From my experience the GH And kh will peak at some point and won't go much higher. As you do water changes it will remove some of the waters hardness and it sort of balances out.
The only downside to crushed coral is it raises the pH of the water. The kh has direct correlation to the pH and is also a representation of the GH value.
I found that its an easy way to keep neocardinas because they will acclimate to higher pH values and do well with the added GH. You only run into issues if you are keeping fish that thrive at a lower pH, like tetra species or other tropical fish. Although they will live in higher pH you will have reduced breeding/ coloration & also opens them up to disease and shortens their lifespan a bit.
If you have hair algae most people will tell you its due to high phosphates and excess nutrients or lighting. Best way I've found to combat it is manual removal and dosing liquid co2. Excel and similar products have been invert safe in my experience but I recommend half the dosage just to be safe. Also use with caution, I see you mostly just have moss in your tank so it may not be fully absorbed and may lead to more algae issues.
Another note: most fish will eat anything that fits in their mouth. Some are more aggressive than others.
I've also found that moss grows and resists algae much better with some water flow on it.
Also with 10 or less shrimp feeding should be very sparse. With moss and algae in the tank they will always have something to graze on. Overfeeding will lead to molting issues. Molting issues leads to dead shrimp
My advice would be limit factors that could cause them to die. Feed less, get a stable pH and definitely more plants if you want your tank to benefit from co2 injection. Shrimp are sensitive and even the stress of water changes can cause them to die. Striping means they are ready to breed and they should have yellowish saddles in their upper back behind their head. Once that happens the eggs will move down to their legs and are ready to be fertilized. Once fertilized you will be able to see black spots on the eggs which are their eyes. Wait about 3 weeks and you will have shrimplets. Once you can see shrimplets in the tank make sure to be vary careful with water changes so you don't suck them up, they are pretty tiny for the first few weeks.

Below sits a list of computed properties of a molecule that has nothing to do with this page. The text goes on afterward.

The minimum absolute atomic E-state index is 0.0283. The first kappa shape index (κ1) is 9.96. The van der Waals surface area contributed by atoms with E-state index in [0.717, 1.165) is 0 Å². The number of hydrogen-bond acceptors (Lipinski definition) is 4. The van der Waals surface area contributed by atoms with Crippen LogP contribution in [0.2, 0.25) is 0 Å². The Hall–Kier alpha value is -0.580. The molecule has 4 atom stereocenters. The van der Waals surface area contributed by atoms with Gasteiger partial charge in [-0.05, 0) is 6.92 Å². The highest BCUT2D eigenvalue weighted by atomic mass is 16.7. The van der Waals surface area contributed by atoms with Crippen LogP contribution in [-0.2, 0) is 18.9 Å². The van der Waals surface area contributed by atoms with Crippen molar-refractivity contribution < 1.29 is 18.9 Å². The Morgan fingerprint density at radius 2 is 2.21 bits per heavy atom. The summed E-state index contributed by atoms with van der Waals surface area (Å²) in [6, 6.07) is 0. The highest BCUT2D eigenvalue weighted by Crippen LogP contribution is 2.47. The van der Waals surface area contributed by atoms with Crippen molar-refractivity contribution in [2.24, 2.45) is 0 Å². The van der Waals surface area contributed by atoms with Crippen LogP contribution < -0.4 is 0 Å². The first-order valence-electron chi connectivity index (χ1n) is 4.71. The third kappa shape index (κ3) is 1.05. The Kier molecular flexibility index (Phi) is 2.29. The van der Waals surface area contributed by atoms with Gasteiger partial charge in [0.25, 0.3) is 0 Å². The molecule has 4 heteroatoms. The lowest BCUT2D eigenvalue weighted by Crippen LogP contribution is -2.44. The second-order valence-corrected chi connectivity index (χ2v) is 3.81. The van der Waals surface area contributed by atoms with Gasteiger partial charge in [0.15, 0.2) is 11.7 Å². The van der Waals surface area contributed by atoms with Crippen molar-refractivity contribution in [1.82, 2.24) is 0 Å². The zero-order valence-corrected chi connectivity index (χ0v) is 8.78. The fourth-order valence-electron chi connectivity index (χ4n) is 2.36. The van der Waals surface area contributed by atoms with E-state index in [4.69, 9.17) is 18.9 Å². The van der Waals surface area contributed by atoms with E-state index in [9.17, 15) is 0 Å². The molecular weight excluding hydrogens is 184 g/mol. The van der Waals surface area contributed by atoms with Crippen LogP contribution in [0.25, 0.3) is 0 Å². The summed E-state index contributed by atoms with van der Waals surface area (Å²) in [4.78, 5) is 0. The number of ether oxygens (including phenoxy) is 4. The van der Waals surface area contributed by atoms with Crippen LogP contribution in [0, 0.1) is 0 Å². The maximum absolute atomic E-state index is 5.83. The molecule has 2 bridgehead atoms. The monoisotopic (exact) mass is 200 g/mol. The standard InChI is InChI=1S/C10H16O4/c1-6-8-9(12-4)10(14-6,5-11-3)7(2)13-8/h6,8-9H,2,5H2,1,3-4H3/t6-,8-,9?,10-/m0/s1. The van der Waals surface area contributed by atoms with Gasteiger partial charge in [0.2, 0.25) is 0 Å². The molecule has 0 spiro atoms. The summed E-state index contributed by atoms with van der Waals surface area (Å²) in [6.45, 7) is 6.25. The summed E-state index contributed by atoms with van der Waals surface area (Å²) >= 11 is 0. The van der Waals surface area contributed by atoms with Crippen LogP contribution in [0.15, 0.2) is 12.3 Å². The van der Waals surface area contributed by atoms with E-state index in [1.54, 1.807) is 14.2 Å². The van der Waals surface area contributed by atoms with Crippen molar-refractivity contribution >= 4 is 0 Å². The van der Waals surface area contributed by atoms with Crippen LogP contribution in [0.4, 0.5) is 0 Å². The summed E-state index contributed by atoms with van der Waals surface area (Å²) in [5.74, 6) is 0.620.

From my experience the shrimplets tend to be a little more hardy because they are more used to the water conditions you have provided. And their exoskeletons will grow in a more linear pace compared to the adults or sub adults that you received which could have came from random water conditions.
Once you get past all that you can think about adding more cherry shrimp to diversify your gene pool and then you will be on to your next project, maybe even the harder to keep cardina species.
As far as snails go, some find them an eyesore but I find them beneficial and interesting. If you ever feel they are out of hand you could pick up some assassin snails, but beware they will decimate the population of your snails. And you should always have a cleanup crew in there, otos are awesome but can be very sensitive. In my shrimp tank I decided to go with nerite snails because they are peaceful and don't breed if you just have one.
Please excuse the wall of text
This site is great and you can find plenty of information on here.
I'm sure others will chime in with their experiences which may differ from mine, its all a learning process and can be very rewarding!